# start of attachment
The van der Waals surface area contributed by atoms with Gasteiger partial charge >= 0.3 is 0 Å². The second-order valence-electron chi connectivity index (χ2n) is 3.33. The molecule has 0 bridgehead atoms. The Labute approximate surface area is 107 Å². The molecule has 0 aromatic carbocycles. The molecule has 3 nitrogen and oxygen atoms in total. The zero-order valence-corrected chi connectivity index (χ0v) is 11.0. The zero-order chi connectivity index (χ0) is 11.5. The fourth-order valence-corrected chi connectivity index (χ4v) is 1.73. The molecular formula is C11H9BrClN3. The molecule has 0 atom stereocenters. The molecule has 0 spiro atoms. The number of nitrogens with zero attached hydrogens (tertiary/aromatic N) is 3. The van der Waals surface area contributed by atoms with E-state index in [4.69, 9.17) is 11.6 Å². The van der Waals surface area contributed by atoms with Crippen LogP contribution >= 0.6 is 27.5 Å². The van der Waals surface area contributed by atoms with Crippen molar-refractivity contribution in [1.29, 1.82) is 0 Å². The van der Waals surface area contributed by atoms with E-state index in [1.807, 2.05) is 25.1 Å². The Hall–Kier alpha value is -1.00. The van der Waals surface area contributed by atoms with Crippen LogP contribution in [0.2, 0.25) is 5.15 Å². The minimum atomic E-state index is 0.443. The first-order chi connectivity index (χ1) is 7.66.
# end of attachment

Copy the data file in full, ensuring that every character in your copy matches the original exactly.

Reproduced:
The van der Waals surface area contributed by atoms with Gasteiger partial charge >= 0.3 is 0 Å². The second-order valence-electron chi connectivity index (χ2n) is 3.33. The molecule has 0 bridgehead atoms. The Labute approximate surface area is 107 Å². The molecule has 0 aromatic carbocycles. The molecule has 3 nitrogen and oxygen atoms in total. The zero-order valence-corrected chi connectivity index (χ0v) is 11.0. The zero-order chi connectivity index (χ0) is 11.5. The fourth-order valence-corrected chi connectivity index (χ4v) is 1.73. The molecular formula is C11H9BrClN3. The molecule has 0 atom stereocenters. The molecule has 0 spiro atoms. The number of nitrogens with zero attached hydrogens (tertiary/aromatic N) is 3. The van der Waals surface area contributed by atoms with E-state index in [4.69, 9.17) is 11.6 Å². The van der Waals surface area contributed by atoms with Crippen LogP contribution >= 0.6 is 27.5 Å². The van der Waals surface area contributed by atoms with Crippen molar-refractivity contribution in [1.29, 1.82) is 0 Å². The van der Waals surface area contributed by atoms with E-state index in [1.807, 2.05) is 25.1 Å². The Hall–Kier alpha value is -1.00. The van der Waals surface area contributed by atoms with Crippen LogP contribution in [0.2, 0.25) is 5.15 Å². The minimum atomic E-state index is 0.443. The first-order chi connectivity index (χ1) is 7.66.